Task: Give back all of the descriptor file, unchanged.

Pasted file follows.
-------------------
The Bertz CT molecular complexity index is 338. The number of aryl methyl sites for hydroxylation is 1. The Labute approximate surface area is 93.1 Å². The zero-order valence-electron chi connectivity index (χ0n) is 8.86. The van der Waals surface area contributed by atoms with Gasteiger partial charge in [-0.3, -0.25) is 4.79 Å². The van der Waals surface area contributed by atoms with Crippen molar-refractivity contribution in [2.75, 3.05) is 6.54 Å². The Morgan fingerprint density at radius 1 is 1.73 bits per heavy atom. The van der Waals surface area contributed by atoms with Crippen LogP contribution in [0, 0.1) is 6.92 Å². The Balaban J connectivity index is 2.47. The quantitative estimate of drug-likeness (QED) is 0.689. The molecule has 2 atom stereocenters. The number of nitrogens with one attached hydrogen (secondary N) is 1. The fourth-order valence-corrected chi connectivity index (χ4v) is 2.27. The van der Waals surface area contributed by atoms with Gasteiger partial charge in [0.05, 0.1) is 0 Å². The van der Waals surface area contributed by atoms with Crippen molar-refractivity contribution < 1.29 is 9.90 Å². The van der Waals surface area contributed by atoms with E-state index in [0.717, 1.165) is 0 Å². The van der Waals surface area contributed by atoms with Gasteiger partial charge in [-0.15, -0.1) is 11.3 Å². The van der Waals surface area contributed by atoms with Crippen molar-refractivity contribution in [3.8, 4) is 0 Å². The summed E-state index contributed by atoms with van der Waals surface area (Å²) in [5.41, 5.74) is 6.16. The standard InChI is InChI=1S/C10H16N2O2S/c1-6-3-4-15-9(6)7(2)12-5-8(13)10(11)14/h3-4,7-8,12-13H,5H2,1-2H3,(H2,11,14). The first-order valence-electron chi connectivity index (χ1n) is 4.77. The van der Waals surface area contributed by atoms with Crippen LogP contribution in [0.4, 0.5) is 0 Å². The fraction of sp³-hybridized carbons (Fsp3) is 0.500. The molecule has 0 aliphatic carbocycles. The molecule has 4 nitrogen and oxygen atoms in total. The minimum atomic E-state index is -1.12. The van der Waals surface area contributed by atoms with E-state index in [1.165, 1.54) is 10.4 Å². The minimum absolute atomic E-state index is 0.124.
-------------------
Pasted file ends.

The Bertz CT molecular complexity index is 338. The number of aryl methyl sites for hydroxylation is 1. The Labute approximate surface area is 93.1 Å². The zero-order valence-electron chi connectivity index (χ0n) is 8.86. The van der Waals surface area contributed by atoms with Gasteiger partial charge in [-0.3, -0.25) is 4.79 Å². The van der Waals surface area contributed by atoms with Crippen molar-refractivity contribution in [2.75, 3.05) is 6.54 Å². The Morgan fingerprint density at radius 1 is 1.73 bits per heavy atom. The van der Waals surface area contributed by atoms with Crippen LogP contribution in [0, 0.1) is 6.92 Å². The Balaban J connectivity index is 2.47. The quantitative estimate of drug-likeness (QED) is 0.689. The molecule has 2 atom stereocenters. The number of nitrogens with one attached hydrogen (secondary N) is 1. The fourth-order valence-corrected chi connectivity index (χ4v) is 2.27. The van der Waals surface area contributed by atoms with Gasteiger partial charge in [0.05, 0.1) is 0 Å². The van der Waals surface area contributed by atoms with Crippen molar-refractivity contribution < 1.29 is 9.90 Å². The van der Waals surface area contributed by atoms with E-state index in [0.717, 1.165) is 0 Å². The van der Waals surface area contributed by atoms with Gasteiger partial charge in [-0.15, -0.1) is 11.3 Å². The van der Waals surface area contributed by atoms with Crippen molar-refractivity contribution in [3.8, 4) is 0 Å². The summed E-state index contributed by atoms with van der Waals surface area (Å²) in [5.41, 5.74) is 6.16. The standard InChI is InChI=1S/C10H16N2O2S/c1-6-3-4-15-9(6)7(2)12-5-8(13)10(11)14/h3-4,7-8,12-13H,5H2,1-2H3,(H2,11,14). The first-order valence-electron chi connectivity index (χ1n) is 4.77. The van der Waals surface area contributed by atoms with Crippen LogP contribution in [0.4, 0.5) is 0 Å². The fraction of sp³-hybridized carbons (Fsp3) is 0.500. The molecule has 0 aliphatic carbocycles. The molecule has 4 nitrogen and oxygen atoms in total. The minimum atomic E-state index is -1.12. The van der Waals surface area contributed by atoms with E-state index in [1.165, 1.54) is 10.4 Å². The minimum absolute atomic E-state index is 0.124.